Nimble little fingers can sometimes outplay bigger ones in simple dexterity games!  Here are some of our favorites, to give you an idea of the wide variation of dexterity games available!

Zitternix (Keep it Steady) by Haba is similar to pick-up sticks but much simpler for the smallest gamers.  (If you want to see it played, you can watch a Periscope I did with Hazel here!)


Animal Upon Animal, also by Haba involves dice rolling.  Roll the die to select a wooden animal to stackon the tall, teetering stack!Animal Upon Animal

Also by Haba and for slightly more advanced dexterity, Rhino Hero is a card-stacking game.  Players take turns stacking sturdy folded cards according to visual clues and directions and then moving the wooden rhino from floor to floor!

Rhino Hero

Play Team-Style!

Even if you are playing a family game, the strategizing or decision-making making may still be beyond the abilities of your preschooler.  But a little person can be on a team with an older person and still participate in meaningful ways.  Begin simple and increase in complexity so that you can ease your kiddos into being self-sufficient game opponents!

  1. Have your little person roll the dice, spin the spinner or draw a card for you.
  2. Have your little person move your piece on the board, place a card or hand the dice to the next player.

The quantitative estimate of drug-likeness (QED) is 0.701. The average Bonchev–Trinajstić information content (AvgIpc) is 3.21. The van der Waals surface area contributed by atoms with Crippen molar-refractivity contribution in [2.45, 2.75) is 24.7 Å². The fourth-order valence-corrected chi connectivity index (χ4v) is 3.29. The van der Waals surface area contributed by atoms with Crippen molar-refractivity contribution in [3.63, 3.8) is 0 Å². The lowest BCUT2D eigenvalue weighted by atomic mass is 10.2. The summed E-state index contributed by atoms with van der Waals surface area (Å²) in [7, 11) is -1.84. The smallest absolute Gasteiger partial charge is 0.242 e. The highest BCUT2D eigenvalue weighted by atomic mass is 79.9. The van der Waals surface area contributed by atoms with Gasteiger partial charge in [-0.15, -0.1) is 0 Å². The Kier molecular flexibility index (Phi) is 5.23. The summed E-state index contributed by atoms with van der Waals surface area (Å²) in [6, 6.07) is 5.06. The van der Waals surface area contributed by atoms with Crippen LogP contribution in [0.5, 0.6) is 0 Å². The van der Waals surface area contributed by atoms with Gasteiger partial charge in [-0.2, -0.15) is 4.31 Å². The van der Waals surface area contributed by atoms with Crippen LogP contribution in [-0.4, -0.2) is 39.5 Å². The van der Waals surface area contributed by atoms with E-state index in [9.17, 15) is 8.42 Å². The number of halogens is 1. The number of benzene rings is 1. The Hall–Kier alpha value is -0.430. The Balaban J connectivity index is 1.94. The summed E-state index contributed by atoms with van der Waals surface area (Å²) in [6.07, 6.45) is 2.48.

3. Have your child add up the total of a dice roll, count spaces on the board or announce the move or choice your team is going to make.
  4. Discuss the gaming decisions with your child to help them see how you decide what to do and what effect your choices have on the game.
  5. When your child is ready to be a player in his own right, you might play a round “open handed” – show all of your cards, etc. and discuss what to do (and why) before each move.

The more you game with your children the more adept you will become at anticipating how the unique abilities and developmental level of each child will interact with a game and how to make adaptations so that more kiddos can play. Oh, and sometimes the three-year-old will just want to go play blocks instead of sitting with you.  That is OK, too!

What games does your preschooler enjoy?  We’re always in the market for new suggestions!


Lynna Sutherland is a homeschool mother of eight always-homeschooled kiddos ranging in age from high school to kindergarten. She loves to encourage parents in the freedom and flexibility of homeschooling and offer creative ways to manage a large family and a multi-age homeschool!

  • Regarding Chutes & Ladders…
    It may not be a strategy game, but a number line-based boardgame modeled after Chutes & Ladders (a/k/a Snakes & Ladders) was shown by researchers to help improve preschool kids’ numeracy (their basic number knowledge). Besides, non-strategy games like Candyland help very young kids understand the concept of a game and what it entails – like taking turns.

    I like your idea of starting the matching games with a few pairs. It starts them off slow and they get to start experiencing being successful at it right away.

    • Suzanne, I’m sure it’s true that number-line based games can improve number recognition and knowledge and help them learn to take turns. The rub is that these aren’t usually games that adults (or even older kids) will want to play with them if there isn’t some level of choice involved. My aim in this post was to suggested games that are appropriate for little children and *also* engaging for people of other ages.